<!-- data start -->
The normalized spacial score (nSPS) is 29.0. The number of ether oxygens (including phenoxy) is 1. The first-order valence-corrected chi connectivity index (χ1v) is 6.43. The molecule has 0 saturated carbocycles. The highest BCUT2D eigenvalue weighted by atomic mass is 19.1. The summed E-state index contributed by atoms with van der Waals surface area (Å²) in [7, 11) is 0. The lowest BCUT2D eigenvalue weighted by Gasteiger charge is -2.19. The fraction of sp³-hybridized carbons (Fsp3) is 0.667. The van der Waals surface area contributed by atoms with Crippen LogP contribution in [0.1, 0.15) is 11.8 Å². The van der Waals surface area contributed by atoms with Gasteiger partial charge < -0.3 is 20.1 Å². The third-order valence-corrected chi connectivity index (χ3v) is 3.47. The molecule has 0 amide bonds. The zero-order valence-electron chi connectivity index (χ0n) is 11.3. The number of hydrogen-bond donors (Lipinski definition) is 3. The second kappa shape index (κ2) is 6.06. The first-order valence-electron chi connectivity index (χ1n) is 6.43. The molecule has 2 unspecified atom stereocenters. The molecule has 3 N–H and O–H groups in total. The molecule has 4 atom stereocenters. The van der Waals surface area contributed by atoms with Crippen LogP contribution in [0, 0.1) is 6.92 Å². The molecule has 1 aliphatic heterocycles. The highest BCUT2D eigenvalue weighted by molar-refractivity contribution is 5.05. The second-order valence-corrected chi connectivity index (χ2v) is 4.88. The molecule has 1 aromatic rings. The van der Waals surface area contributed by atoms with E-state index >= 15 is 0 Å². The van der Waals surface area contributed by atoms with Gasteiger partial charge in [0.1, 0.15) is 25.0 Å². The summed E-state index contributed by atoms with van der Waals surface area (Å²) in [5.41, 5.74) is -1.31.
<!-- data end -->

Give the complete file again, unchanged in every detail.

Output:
The normalized spacial score (nSPS) is 29.0. The number of ether oxygens (including phenoxy) is 1. The first-order valence-corrected chi connectivity index (χ1v) is 6.43. The molecule has 0 saturated carbocycles. The highest BCUT2D eigenvalue weighted by atomic mass is 19.1. The summed E-state index contributed by atoms with van der Waals surface area (Å²) in [7, 11) is 0. The lowest BCUT2D eigenvalue weighted by Gasteiger charge is -2.19. The fraction of sp³-hybridized carbons (Fsp3) is 0.667. The van der Waals surface area contributed by atoms with Crippen LogP contribution in [0.1, 0.15) is 11.8 Å². The van der Waals surface area contributed by atoms with Gasteiger partial charge < -0.3 is 20.1 Å². The third-order valence-corrected chi connectivity index (χ3v) is 3.47. The molecule has 0 amide bonds. The zero-order valence-electron chi connectivity index (χ0n) is 11.3. The number of hydrogen-bond donors (Lipinski definition) is 3. The second kappa shape index (κ2) is 6.06. The first-order valence-electron chi connectivity index (χ1n) is 6.43. The molecule has 2 unspecified atom stereocenters. The molecule has 3 N–H and O–H groups in total. The molecule has 4 atom stereocenters. The van der Waals surface area contributed by atoms with Crippen LogP contribution in [0, 0.1) is 6.92 Å². The molecule has 1 aliphatic heterocycles. The highest BCUT2D eigenvalue weighted by molar-refractivity contribution is 5.05. The second-order valence-corrected chi connectivity index (χ2v) is 4.88. The molecule has 1 aromatic rings. The van der Waals surface area contributed by atoms with E-state index >= 15 is 0 Å². The van der Waals surface area contributed by atoms with Gasteiger partial charge in [0.1, 0.15) is 25.0 Å². The summed E-state index contributed by atoms with van der Waals surface area (Å²) in [5.41, 5.74) is -1.31.